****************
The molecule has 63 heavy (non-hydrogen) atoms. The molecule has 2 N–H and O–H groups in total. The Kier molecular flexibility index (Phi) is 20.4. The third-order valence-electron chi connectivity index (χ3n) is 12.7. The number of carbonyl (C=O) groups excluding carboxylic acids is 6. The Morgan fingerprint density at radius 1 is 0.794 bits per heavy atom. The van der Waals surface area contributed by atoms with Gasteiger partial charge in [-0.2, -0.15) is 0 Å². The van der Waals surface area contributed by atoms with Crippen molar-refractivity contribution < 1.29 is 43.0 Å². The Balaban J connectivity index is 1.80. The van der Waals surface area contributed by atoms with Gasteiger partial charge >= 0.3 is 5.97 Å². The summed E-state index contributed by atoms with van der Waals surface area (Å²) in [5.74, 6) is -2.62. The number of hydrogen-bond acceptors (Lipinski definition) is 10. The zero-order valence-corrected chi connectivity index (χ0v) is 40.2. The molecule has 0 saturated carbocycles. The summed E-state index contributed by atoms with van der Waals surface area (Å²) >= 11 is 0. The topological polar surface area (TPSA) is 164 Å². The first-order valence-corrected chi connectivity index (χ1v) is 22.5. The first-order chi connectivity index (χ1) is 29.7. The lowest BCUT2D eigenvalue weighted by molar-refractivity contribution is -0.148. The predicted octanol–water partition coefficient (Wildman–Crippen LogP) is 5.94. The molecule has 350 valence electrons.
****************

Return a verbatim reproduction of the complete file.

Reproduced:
The molecule has 63 heavy (non-hydrogen) atoms. The molecule has 2 N–H and O–H groups in total. The Kier molecular flexibility index (Phi) is 20.4. The third-order valence-electron chi connectivity index (χ3n) is 12.7. The number of carbonyl (C=O) groups excluding carboxylic acids is 6. The Morgan fingerprint density at radius 1 is 0.794 bits per heavy atom. The van der Waals surface area contributed by atoms with Gasteiger partial charge in [-0.2, -0.15) is 0 Å². The van der Waals surface area contributed by atoms with Crippen molar-refractivity contribution < 1.29 is 43.0 Å². The Balaban J connectivity index is 1.80. The van der Waals surface area contributed by atoms with Gasteiger partial charge >= 0.3 is 5.97 Å². The summed E-state index contributed by atoms with van der Waals surface area (Å²) in [5.74, 6) is -2.62. The number of hydrogen-bond acceptors (Lipinski definition) is 10. The zero-order valence-corrected chi connectivity index (χ0v) is 40.2. The molecule has 0 saturated carbocycles. The summed E-state index contributed by atoms with van der Waals surface area (Å²) >= 11 is 0. The topological polar surface area (TPSA) is 164 Å². The first-order valence-corrected chi connectivity index (χ1v) is 22.5. The first-order chi connectivity index (χ1) is 29.7. The lowest BCUT2D eigenvalue weighted by molar-refractivity contribution is -0.148. The predicted octanol–water partition coefficient (Wildman–Crippen LogP) is 5.94. The molecule has 350 valence electrons.